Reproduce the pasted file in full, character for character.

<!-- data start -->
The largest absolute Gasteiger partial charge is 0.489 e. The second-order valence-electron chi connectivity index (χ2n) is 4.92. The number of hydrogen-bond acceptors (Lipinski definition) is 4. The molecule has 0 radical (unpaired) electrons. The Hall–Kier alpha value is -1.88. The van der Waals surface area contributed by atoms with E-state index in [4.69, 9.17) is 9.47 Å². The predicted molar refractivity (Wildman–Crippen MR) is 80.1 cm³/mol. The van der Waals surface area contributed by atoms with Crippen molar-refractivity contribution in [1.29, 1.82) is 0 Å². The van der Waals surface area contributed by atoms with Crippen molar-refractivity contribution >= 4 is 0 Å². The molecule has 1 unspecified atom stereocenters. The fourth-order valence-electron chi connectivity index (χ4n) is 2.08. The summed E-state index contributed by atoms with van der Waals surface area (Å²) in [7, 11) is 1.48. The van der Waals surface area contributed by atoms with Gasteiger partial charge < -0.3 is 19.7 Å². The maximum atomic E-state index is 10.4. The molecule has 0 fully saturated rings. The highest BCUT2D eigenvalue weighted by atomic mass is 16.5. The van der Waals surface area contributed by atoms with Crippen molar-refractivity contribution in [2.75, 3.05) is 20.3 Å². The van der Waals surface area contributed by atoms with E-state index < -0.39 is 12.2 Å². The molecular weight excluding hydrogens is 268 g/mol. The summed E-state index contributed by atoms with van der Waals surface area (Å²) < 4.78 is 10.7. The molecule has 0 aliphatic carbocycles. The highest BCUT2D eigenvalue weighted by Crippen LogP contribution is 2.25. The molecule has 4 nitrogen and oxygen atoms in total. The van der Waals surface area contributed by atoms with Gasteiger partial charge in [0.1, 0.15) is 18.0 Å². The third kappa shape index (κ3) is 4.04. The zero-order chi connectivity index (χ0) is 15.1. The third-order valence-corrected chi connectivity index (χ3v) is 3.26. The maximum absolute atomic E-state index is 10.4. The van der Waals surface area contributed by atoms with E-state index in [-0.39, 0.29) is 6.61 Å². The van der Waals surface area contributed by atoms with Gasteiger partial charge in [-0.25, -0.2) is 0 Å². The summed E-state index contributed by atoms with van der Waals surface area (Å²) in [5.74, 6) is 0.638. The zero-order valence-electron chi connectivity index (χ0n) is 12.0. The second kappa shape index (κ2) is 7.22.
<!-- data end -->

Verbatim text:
The largest absolute Gasteiger partial charge is 0.489 e. The second-order valence-electron chi connectivity index (χ2n) is 4.92. The number of hydrogen-bond acceptors (Lipinski definition) is 4. The molecule has 0 radical (unpaired) electrons. The Hall–Kier alpha value is -1.88. The van der Waals surface area contributed by atoms with E-state index in [4.69, 9.17) is 9.47 Å². The predicted molar refractivity (Wildman–Crippen MR) is 80.1 cm³/mol. The van der Waals surface area contributed by atoms with Crippen molar-refractivity contribution in [1.29, 1.82) is 0 Å². The van der Waals surface area contributed by atoms with Crippen molar-refractivity contribution >= 4 is 0 Å². The molecule has 1 unspecified atom stereocenters. The fourth-order valence-electron chi connectivity index (χ4n) is 2.08. The summed E-state index contributed by atoms with van der Waals surface area (Å²) in [7, 11) is 1.48. The van der Waals surface area contributed by atoms with Gasteiger partial charge < -0.3 is 19.7 Å². The maximum atomic E-state index is 10.4. The molecule has 0 fully saturated rings. The highest BCUT2D eigenvalue weighted by atomic mass is 16.5. The van der Waals surface area contributed by atoms with Crippen molar-refractivity contribution in [2.75, 3.05) is 20.3 Å². The van der Waals surface area contributed by atoms with E-state index < -0.39 is 12.2 Å². The molecular weight excluding hydrogens is 268 g/mol. The summed E-state index contributed by atoms with van der Waals surface area (Å²) < 4.78 is 10.7. The molecule has 0 aliphatic carbocycles. The highest BCUT2D eigenvalue weighted by Crippen LogP contribution is 2.25. The molecule has 4 nitrogen and oxygen atoms in total. The van der Waals surface area contributed by atoms with Gasteiger partial charge in [0.1, 0.15) is 18.0 Å². The third kappa shape index (κ3) is 4.04. The zero-order chi connectivity index (χ0) is 15.1. The third-order valence-corrected chi connectivity index (χ3v) is 3.26. The maximum absolute atomic E-state index is 10.4. The van der Waals surface area contributed by atoms with E-state index in [-0.39, 0.29) is 6.61 Å². The van der Waals surface area contributed by atoms with Gasteiger partial charge in [-0.25, -0.2) is 0 Å². The summed E-state index contributed by atoms with van der Waals surface area (Å²) in [5.74, 6) is 0.638. The zero-order valence-electron chi connectivity index (χ0n) is 12.0. The second kappa shape index (κ2) is 7.22.